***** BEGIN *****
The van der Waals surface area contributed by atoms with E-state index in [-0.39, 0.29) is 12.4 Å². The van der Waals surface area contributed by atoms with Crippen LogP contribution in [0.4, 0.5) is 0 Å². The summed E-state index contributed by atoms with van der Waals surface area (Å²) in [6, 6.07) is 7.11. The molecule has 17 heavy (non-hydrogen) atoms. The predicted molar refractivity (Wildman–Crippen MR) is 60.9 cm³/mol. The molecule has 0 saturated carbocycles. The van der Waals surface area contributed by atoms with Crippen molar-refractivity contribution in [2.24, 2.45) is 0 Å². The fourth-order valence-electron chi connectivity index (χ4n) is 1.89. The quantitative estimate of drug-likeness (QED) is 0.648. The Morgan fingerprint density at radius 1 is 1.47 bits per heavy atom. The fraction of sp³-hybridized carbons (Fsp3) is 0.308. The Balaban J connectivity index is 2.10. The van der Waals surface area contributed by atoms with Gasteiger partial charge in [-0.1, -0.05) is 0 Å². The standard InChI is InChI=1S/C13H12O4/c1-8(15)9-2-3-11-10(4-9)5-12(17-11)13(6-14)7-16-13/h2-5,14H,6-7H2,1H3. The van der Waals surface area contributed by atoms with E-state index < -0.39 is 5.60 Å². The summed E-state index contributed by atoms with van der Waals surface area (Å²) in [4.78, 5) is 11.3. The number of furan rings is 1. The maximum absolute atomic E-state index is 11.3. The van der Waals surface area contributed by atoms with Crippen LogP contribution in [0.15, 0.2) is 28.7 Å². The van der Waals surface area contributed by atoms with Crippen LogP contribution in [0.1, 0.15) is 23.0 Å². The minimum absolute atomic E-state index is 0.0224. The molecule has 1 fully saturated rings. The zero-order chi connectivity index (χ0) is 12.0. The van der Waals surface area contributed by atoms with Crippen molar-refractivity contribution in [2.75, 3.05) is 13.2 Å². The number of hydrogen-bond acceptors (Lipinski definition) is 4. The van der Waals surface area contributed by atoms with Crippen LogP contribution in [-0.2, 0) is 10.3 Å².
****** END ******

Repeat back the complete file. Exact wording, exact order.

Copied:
The van der Waals surface area contributed by atoms with E-state index in [-0.39, 0.29) is 12.4 Å². The van der Waals surface area contributed by atoms with Crippen LogP contribution in [0.4, 0.5) is 0 Å². The summed E-state index contributed by atoms with van der Waals surface area (Å²) in [6, 6.07) is 7.11. The molecule has 17 heavy (non-hydrogen) atoms. The predicted molar refractivity (Wildman–Crippen MR) is 60.9 cm³/mol. The molecule has 0 saturated carbocycles. The van der Waals surface area contributed by atoms with Crippen molar-refractivity contribution in [2.24, 2.45) is 0 Å². The fourth-order valence-electron chi connectivity index (χ4n) is 1.89. The quantitative estimate of drug-likeness (QED) is 0.648. The Morgan fingerprint density at radius 1 is 1.47 bits per heavy atom. The fraction of sp³-hybridized carbons (Fsp3) is 0.308. The Balaban J connectivity index is 2.10. The van der Waals surface area contributed by atoms with Gasteiger partial charge in [-0.1, -0.05) is 0 Å². The standard InChI is InChI=1S/C13H12O4/c1-8(15)9-2-3-11-10(4-9)5-12(17-11)13(6-14)7-16-13/h2-5,14H,6-7H2,1H3. The van der Waals surface area contributed by atoms with E-state index < -0.39 is 5.60 Å². The summed E-state index contributed by atoms with van der Waals surface area (Å²) in [4.78, 5) is 11.3. The number of furan rings is 1. The maximum absolute atomic E-state index is 11.3. The van der Waals surface area contributed by atoms with Crippen LogP contribution in [0.15, 0.2) is 28.7 Å². The van der Waals surface area contributed by atoms with Crippen LogP contribution in [0.1, 0.15) is 23.0 Å². The minimum absolute atomic E-state index is 0.0224. The molecule has 1 fully saturated rings. The zero-order chi connectivity index (χ0) is 12.0. The van der Waals surface area contributed by atoms with Crippen molar-refractivity contribution in [2.75, 3.05) is 13.2 Å². The number of hydrogen-bond acceptors (Lipinski definition) is 4. The van der Waals surface area contributed by atoms with Crippen LogP contribution in [-0.2, 0) is 10.3 Å².